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Lobatcheva, I.I., W. Letchamo, L. Huszar, S.A. Muchortov, N.N. Malkova, and E.I. Panteleeva. 2002. Evaluation of Siberian Sea Buckthorn Cultivars in Washington State. p. 402404. In: J. Janick and A. Whipkey (eds.), Trends in new crops and new uses. ASHS Press, Alexandria, VA.
I.I. Lobatcheva, W. Letchamo, L. Huszar, S.A. Muchortov, N.N. Malkova, and E.I. Panteleeva
There has been a growing interest in many countries to commercialize sea buckthorn (Hippophae rhamnoides L, Elaeagnaceae) and its products. Although not a legume, roots of sea buckthorn (known as oblepiha in Russia) are host to the nitrogen-fixing symbiotic rhizobium (Ermakov 1985; Sidorovitch et al. 1991b). Roots, bark, and leaves contain essential oil, essential fatty acids, flavonoids, serotonin, polyphenols, minerals, amino acids, and other substances of interest to human health (Skuridin 1991; Solonenko et al. 1991; Panteleeva and Shishkin 1991; Garanovitch 1991). Some essential fatty acids have strong antioxidant activity (Yan and Liu 2000), which have received increasing attention for their ability to inhibit cancer and atherosclerosis (Visonneau 1997), the enhancement of immune function, and reduction of fat accumulation (letchamo and Lobatcheva 1997; Li et al. 1998; Houseknecht 1998). In Russia, a long time study been underway to develop cultivars of sea buckthorn adapted to extreme ecological conditions under different climatic zones of the former Soviet Republics (Bezschotov 1991; Sidorovitch et al. 1991a) and Eastern European countries. The present study was carried out to identify and introduce improved Russian cultivars to the United States.
In 1996, cuttings from five cultivars of sea buckthorn (Dar Katugne, Tchyskaja, Orangevaja, Maslitchnaja, and Tchuiskaja were introduced from the Altai region to Trout Lake (sandy loam soil of volcanic origin, pH 5.6) and White Salmon (alluvial soil, pH 5.5), Washington. The resulting plants were multiplied using cuttings and transplanted to the fields at the end of April, 1997. All the plants obtained standard agronomic practices, with additional irrigation during hot and dry summer seasons. Plant and fruit performance of each cultivar was closely monitored.
Yield data was evaluated after drying. Oil content and composition was evaluated immediately after the dried berries were extracted using hexane, and centrifugation under low temperature. The major experimental procedures included lipid extraction from berries, derivatization/transesterification and GC/MS analysis were based on methods developed by Yeong et al. (1989). Internal standard (heptadecanoic acid) was added into the extracted fats before derivatization. The purpose of the transesterification is to convert the high molecular nonvolatile triglycerides to the low molecular volatile fatty acid methyl esters. GC/MS techniques were employed to identify and quantify the essential fatty acids.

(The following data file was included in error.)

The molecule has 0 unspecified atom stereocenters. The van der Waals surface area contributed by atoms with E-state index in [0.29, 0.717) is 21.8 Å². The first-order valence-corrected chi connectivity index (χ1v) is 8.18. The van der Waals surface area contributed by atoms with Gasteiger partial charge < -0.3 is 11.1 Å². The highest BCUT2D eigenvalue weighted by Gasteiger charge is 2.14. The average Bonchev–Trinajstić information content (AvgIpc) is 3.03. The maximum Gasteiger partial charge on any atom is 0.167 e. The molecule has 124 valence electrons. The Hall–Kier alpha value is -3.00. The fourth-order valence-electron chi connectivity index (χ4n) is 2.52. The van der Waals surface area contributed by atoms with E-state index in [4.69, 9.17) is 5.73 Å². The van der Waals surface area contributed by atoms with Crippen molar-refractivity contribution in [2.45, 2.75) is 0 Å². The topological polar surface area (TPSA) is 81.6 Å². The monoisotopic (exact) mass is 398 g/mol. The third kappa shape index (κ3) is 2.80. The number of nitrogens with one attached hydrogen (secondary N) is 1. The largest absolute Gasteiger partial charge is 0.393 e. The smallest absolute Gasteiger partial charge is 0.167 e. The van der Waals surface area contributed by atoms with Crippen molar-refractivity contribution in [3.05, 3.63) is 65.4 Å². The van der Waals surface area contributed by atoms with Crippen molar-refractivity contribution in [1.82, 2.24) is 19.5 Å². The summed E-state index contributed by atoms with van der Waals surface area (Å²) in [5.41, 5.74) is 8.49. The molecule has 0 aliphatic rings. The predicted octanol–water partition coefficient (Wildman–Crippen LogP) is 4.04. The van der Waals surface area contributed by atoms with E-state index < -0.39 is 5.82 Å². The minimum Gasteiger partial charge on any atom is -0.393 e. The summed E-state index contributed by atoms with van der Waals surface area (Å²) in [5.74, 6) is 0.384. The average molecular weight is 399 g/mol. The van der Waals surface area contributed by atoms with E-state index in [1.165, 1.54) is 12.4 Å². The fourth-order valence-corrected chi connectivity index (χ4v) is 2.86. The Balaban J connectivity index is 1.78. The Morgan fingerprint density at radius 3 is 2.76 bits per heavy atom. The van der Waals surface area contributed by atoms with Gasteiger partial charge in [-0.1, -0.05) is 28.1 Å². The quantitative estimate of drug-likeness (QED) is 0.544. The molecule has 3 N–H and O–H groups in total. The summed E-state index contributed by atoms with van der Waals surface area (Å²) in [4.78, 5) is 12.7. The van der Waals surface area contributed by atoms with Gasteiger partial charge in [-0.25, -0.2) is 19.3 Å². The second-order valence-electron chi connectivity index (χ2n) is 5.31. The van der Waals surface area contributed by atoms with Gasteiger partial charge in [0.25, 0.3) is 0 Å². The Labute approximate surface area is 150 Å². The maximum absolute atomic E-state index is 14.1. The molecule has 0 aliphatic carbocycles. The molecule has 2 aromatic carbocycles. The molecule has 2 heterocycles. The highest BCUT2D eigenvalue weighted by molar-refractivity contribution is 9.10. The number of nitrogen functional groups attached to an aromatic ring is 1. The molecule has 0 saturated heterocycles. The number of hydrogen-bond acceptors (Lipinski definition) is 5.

Results are present for the three most successful cultivars: Dar Katugne, Orangevaja, and Tchuiskaja. These cultivars established in the field quickly and reached 115 to 125 cm after four years (Table 1). Most of the morphological traits were similar to those observed in Siberia. Leaf and berry size and color and plant thorniness are presented in Table 1.
Table 1. Traits of three sea buckthorn cultivars introduced from western Siberia (Altaiskii Krai, Russia) grown Washington State after five years of growth.
|Leaf color||Berry color||Berry
|Dar Katugne||115||16||silver green||red||46||thorny||May 27||Sept. 25|
|Orangevaja||125||17||dark green||yellow orange||67||thorny||May 29||Sept. 28|
|Tchuiskaja||118||17||silver green||orange||68||less thorny||May 22||Sept. 22|
Berry yield (Table 2) was about 25% less than obtained under Siberian growing conditions. However, oil percentage of the dried berries, total carotenoid content, and flavor was consistent with what was reported for plants grown under the western Siberian conditions. Sea buckthorn berries of some cultivars may have undesirable flavor or odor. In most European countries, attractive and high yielding sea buckthorn plants are grown for ornamental purposes but the flavor, oil, vitamins, and essential fatty acids content are unacceptable.
Table 2. Quality traits of three sea buckthorn cultivars introduced from western Siberia.
(% of dry berry)
|Dar Katugne||3.56||28||31||27.6||25.6||acidic sweet|
Some important traits of the oil, including the composition of the essential fatty acids are presented in Table 3. There were significant differences in the acid values, saponification values, and the composition of the essential fatty acids among the three cultivars similar to those observed under Siberian conditions. Although differences in lipid composition between Washington grown and Siberian grown plants was not significant (data not presented), there was some shift in the ratio of each component. This might occur due the age of the plants. Our results indicate that cultivars of sea buckthorn selected in Siberia are adapted to US conditions.
Table 3. Oil characteristics and fatty acids content obtained from dried berries of oblepiha.
|Cultivar||Oil characteristics||Fatty acid content (%)|
zND = not detected.